March 19, 2024

It is an unusual thing, to live in a botanical garden. But Simon and Gregor are an unusual pair of gentlemen. Hidden away in their glass sanctuary from the disapproving tattle of Victorian London, they are free to follow their own interests without interference. For Simon, this means long hours in the dark basement workshop, working his taxidermical art. Gregor's business is exotic plants—lucrative, but harmless enough. Until his latest acquisition, a strange fungus which shows signs of intellect beyond any plant he's seen, inspires him to attempt a masterwork: true intelligent life from plant matter.

Driven by the glory he'll earn from the Royal Horticultural Society for such an achievement, Gregor ignores the flaws in his plan: that intelligence cannot be controlled; that plants cannot be reasoned with; and that the only way his plant-beast will flourish is if he uses a recently deceased corpse for the substrate.

The experiment—or Chloe, as she is named—outstrips even Gregor's expectations, entangling their strange household. But as Gregor's experiment flourishes, he wilts under the cost of keeping it hidden from jealous eyes. The mycelium grows apace in this sultry greenhouse. But who is cultivating whom?

Why I want to read it: It's a tale of family and fungus! What's not to like? Early reviewers are comparing it to Mexican GothicThe Picture Of Dorian Gray, and Frankenstein.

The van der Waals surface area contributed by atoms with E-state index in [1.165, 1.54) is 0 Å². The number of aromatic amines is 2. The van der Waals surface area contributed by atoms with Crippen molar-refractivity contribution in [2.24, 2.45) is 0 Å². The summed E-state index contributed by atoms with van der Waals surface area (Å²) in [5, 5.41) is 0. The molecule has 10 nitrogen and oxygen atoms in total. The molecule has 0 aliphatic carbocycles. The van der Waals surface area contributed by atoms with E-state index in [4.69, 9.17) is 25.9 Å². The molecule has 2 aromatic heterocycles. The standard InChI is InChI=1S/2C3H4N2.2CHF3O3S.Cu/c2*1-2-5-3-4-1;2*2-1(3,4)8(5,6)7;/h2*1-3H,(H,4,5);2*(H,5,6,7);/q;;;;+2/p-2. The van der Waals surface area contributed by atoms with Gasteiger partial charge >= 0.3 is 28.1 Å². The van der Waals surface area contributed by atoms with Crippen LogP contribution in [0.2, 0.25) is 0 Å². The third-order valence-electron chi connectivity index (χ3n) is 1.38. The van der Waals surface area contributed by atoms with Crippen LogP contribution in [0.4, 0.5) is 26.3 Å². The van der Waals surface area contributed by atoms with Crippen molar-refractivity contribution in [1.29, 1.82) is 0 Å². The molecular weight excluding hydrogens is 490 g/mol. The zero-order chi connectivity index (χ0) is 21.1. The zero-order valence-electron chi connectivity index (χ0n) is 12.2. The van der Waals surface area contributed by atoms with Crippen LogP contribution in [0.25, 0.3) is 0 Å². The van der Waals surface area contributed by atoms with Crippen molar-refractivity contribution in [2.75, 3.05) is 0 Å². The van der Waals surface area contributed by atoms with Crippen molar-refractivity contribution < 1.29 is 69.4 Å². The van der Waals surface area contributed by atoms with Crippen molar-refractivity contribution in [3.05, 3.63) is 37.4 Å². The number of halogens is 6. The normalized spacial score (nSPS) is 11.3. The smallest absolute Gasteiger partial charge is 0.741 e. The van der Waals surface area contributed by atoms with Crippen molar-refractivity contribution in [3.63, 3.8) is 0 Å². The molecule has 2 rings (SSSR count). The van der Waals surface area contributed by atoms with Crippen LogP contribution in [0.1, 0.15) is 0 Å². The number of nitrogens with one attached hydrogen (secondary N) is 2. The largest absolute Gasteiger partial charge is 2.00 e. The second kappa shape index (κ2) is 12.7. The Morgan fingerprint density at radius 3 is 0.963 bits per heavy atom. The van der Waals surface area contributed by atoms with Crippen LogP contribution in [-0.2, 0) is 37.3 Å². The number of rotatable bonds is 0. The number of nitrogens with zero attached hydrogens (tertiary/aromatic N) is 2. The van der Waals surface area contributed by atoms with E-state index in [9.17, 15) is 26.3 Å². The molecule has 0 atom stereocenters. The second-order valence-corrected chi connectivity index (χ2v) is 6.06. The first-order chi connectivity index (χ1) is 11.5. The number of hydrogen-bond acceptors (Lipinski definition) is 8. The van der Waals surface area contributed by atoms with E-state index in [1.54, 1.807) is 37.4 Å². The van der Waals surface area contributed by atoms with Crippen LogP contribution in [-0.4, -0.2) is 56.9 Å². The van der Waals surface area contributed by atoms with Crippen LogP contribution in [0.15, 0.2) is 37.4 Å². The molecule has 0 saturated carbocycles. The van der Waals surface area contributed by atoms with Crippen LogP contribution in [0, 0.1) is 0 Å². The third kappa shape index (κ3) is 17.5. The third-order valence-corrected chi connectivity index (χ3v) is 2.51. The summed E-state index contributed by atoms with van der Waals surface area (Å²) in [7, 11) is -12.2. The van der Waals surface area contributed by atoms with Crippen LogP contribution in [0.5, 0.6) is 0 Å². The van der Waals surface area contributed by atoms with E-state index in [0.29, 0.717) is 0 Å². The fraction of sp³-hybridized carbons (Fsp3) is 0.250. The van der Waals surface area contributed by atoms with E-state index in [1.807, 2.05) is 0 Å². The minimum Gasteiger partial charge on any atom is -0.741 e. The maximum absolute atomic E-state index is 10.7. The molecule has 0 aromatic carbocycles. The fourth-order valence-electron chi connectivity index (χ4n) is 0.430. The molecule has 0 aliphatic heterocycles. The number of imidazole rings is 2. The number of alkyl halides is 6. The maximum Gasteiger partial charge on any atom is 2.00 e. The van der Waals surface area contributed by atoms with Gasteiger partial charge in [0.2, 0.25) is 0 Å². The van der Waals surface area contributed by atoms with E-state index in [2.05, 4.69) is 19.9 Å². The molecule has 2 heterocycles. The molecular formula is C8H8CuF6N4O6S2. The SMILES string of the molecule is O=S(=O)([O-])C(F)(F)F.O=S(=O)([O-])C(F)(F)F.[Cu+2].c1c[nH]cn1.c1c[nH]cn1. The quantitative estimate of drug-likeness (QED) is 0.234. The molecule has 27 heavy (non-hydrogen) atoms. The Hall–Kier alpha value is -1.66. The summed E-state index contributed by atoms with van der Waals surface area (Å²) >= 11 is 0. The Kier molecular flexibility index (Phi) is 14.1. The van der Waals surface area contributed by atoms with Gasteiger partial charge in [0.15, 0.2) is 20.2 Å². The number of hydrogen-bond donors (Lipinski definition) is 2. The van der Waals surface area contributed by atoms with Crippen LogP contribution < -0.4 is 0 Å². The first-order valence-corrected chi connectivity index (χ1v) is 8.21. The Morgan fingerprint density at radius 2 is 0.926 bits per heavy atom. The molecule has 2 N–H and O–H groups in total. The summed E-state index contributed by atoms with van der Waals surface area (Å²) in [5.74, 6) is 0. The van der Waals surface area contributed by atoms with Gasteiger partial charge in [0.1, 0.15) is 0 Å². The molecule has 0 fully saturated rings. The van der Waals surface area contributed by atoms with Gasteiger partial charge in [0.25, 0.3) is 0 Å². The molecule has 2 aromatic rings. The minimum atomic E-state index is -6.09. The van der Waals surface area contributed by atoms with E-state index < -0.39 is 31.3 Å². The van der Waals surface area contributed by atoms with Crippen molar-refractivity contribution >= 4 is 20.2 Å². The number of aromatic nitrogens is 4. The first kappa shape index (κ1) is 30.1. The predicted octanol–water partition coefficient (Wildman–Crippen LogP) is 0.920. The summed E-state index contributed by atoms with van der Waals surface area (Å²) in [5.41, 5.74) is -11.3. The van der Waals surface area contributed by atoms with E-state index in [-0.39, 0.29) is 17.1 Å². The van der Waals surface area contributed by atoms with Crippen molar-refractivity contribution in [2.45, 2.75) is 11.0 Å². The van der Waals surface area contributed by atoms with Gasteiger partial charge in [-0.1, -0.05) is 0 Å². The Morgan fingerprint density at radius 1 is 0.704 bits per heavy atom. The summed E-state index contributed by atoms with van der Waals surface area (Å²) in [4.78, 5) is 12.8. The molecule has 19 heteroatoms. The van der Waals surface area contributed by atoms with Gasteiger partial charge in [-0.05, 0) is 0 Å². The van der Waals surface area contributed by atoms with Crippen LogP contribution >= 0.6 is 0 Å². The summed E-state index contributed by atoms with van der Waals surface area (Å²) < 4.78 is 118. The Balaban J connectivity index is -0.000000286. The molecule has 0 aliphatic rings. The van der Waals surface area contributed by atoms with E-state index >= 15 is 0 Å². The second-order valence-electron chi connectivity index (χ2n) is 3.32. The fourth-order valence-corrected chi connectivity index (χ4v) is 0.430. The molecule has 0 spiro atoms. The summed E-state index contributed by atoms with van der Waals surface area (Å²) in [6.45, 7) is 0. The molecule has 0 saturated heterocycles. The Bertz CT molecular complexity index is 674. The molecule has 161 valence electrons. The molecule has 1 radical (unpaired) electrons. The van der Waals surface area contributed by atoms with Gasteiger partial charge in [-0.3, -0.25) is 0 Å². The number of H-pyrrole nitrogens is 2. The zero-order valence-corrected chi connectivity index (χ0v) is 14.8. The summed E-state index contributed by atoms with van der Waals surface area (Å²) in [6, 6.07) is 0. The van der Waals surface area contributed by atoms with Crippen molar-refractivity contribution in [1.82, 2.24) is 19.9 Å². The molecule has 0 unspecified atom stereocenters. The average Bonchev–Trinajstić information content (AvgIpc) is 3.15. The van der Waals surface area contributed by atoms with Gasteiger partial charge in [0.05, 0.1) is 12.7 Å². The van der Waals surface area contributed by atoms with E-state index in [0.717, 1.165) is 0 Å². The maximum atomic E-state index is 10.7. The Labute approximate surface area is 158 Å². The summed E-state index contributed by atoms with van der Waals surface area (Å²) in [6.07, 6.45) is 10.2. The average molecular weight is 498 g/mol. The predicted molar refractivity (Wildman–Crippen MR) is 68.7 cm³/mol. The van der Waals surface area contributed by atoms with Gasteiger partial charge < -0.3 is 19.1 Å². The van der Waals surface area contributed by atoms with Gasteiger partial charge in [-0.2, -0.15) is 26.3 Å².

Adult Mystery
March 26, 2024

Twenty years ago, a nine-year-old boy was swept away by powerful waves on a remote Oregon beach, his body lost to the sea. Only a stone memorial remains to mark his tragic death.

For most of her life, Amanda Dufresne had no idea she had an older brother named Dennis Owens, or that he had died. Adopted as a baby, she learned about him while looking into her late birth mother, and is curious to know more about this lost sibling. A solitary young woman, Amanda has always felt distanced from the world around her. Her brain works differently from others, leaving her feeling set apart. Her one true companion is the orphaned polar bear she cares for working at the zoo. By getting to know her birth family, she hopes to understand more about herself.

Retired police officer Larry Palmer is a widower with nothing but time and in need of a purpose. He offers to help Amanda find answers. The search leads to shocking and heartbreaking discoveries. Dennis Owen had been a forgotten foster child abandoned to a home for disturbed boys off the coast. As Amanda and Larry dig deeper into the past, the two stumble upon decades of cruelty and hidden crimes—including a barbaric treatment still used today.